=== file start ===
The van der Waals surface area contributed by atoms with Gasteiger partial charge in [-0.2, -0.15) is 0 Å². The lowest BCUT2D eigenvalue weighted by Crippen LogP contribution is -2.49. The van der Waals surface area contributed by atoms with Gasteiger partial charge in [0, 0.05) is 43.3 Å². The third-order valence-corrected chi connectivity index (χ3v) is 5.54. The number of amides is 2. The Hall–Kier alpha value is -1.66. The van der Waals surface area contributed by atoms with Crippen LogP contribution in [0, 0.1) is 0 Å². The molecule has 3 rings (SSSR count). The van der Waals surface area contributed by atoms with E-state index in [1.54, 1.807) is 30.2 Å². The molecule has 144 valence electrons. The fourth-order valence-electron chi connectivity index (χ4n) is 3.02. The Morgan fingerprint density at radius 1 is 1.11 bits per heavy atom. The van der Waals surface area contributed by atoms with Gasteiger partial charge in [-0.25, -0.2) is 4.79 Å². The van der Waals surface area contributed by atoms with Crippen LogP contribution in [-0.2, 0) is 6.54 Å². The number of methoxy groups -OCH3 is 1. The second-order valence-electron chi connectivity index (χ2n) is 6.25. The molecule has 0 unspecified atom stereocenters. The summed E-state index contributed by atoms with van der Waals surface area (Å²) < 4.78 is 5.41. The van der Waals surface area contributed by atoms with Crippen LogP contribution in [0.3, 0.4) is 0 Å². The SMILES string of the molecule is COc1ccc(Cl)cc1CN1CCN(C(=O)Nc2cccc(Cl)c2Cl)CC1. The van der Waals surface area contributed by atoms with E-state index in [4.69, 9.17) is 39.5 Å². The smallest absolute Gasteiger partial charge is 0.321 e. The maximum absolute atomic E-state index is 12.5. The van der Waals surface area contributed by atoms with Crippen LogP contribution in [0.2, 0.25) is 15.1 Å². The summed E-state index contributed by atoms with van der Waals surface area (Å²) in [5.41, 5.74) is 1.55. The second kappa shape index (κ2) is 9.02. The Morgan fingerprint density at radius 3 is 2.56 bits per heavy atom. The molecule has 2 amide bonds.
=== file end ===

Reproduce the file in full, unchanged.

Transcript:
The van der Waals surface area contributed by atoms with Gasteiger partial charge in [-0.2, -0.15) is 0 Å². The lowest BCUT2D eigenvalue weighted by Crippen LogP contribution is -2.49. The van der Waals surface area contributed by atoms with Gasteiger partial charge in [0, 0.05) is 43.3 Å². The third-order valence-corrected chi connectivity index (χ3v) is 5.54. The number of amides is 2. The Hall–Kier alpha value is -1.66. The van der Waals surface area contributed by atoms with Crippen LogP contribution in [0, 0.1) is 0 Å². The molecule has 3 rings (SSSR count). The van der Waals surface area contributed by atoms with E-state index in [1.54, 1.807) is 30.2 Å². The molecule has 144 valence electrons. The fourth-order valence-electron chi connectivity index (χ4n) is 3.02. The Morgan fingerprint density at radius 1 is 1.11 bits per heavy atom. The van der Waals surface area contributed by atoms with Gasteiger partial charge in [-0.25, -0.2) is 4.79 Å². The van der Waals surface area contributed by atoms with Crippen LogP contribution in [-0.2, 0) is 6.54 Å². The number of methoxy groups -OCH3 is 1. The second-order valence-electron chi connectivity index (χ2n) is 6.25. The molecule has 0 unspecified atom stereocenters. The summed E-state index contributed by atoms with van der Waals surface area (Å²) < 4.78 is 5.41. The van der Waals surface area contributed by atoms with Crippen LogP contribution in [0.3, 0.4) is 0 Å². The SMILES string of the molecule is COc1ccc(Cl)cc1CN1CCN(C(=O)Nc2cccc(Cl)c2Cl)CC1. The van der Waals surface area contributed by atoms with E-state index in [4.69, 9.17) is 39.5 Å². The smallest absolute Gasteiger partial charge is 0.321 e. The maximum absolute atomic E-state index is 12.5. The van der Waals surface area contributed by atoms with Crippen LogP contribution in [0.2, 0.25) is 15.1 Å². The summed E-state index contributed by atoms with van der Waals surface area (Å²) in [5.41, 5.74) is 1.55. The second kappa shape index (κ2) is 9.02. The Morgan fingerprint density at radius 3 is 2.56 bits per heavy atom. The molecule has 2 amide bonds.